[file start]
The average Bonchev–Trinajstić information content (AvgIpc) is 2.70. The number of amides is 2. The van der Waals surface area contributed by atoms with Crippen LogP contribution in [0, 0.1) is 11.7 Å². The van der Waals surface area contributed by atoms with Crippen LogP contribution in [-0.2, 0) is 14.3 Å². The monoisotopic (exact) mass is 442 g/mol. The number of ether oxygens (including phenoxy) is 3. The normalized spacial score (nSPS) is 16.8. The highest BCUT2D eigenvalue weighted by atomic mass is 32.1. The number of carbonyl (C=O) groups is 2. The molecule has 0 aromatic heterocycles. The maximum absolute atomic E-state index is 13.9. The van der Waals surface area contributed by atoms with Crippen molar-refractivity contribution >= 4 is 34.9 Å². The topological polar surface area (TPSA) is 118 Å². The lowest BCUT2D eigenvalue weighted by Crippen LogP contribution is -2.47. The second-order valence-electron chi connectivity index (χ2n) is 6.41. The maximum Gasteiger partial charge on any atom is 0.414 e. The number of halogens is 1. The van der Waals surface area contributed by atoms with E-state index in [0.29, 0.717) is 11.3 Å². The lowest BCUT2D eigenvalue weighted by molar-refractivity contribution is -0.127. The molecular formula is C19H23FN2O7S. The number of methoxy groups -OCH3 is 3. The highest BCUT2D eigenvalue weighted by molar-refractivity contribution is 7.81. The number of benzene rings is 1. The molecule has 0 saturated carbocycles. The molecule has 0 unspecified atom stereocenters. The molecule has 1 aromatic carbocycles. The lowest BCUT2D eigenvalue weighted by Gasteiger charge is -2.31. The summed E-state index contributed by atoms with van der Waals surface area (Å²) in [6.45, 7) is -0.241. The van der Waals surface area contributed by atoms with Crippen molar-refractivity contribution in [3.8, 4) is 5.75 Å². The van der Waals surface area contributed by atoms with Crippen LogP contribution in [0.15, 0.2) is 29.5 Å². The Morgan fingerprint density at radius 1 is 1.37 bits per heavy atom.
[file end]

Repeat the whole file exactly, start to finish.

The average Bonchev–Trinajstić information content (AvgIpc) is 2.70. The number of amides is 2. The van der Waals surface area contributed by atoms with Crippen LogP contribution in [0, 0.1) is 11.7 Å². The van der Waals surface area contributed by atoms with Crippen LogP contribution in [-0.2, 0) is 14.3 Å². The monoisotopic (exact) mass is 442 g/mol. The number of ether oxygens (including phenoxy) is 3. The normalized spacial score (nSPS) is 16.8. The highest BCUT2D eigenvalue weighted by atomic mass is 32.1. The number of carbonyl (C=O) groups is 2. The molecule has 0 aromatic heterocycles. The maximum absolute atomic E-state index is 13.9. The van der Waals surface area contributed by atoms with Crippen molar-refractivity contribution >= 4 is 34.9 Å². The topological polar surface area (TPSA) is 118 Å². The lowest BCUT2D eigenvalue weighted by Crippen LogP contribution is -2.47. The second-order valence-electron chi connectivity index (χ2n) is 6.41. The maximum Gasteiger partial charge on any atom is 0.414 e. The number of halogens is 1. The van der Waals surface area contributed by atoms with E-state index in [0.29, 0.717) is 11.3 Å². The lowest BCUT2D eigenvalue weighted by molar-refractivity contribution is -0.127. The molecular formula is C19H23FN2O7S. The number of methoxy groups -OCH3 is 3. The highest BCUT2D eigenvalue weighted by molar-refractivity contribution is 7.81. The number of benzene rings is 1. The molecule has 0 saturated carbocycles. The molecule has 0 unspecified atom stereocenters. The molecule has 1 aromatic carbocycles. The lowest BCUT2D eigenvalue weighted by Gasteiger charge is -2.31. The summed E-state index contributed by atoms with van der Waals surface area (Å²) in [6.45, 7) is -0.241. The van der Waals surface area contributed by atoms with Crippen molar-refractivity contribution in [3.8, 4) is 5.75 Å². The van der Waals surface area contributed by atoms with Crippen LogP contribution in [0.15, 0.2) is 29.5 Å². The Morgan fingerprint density at radius 1 is 1.37 bits per heavy atom.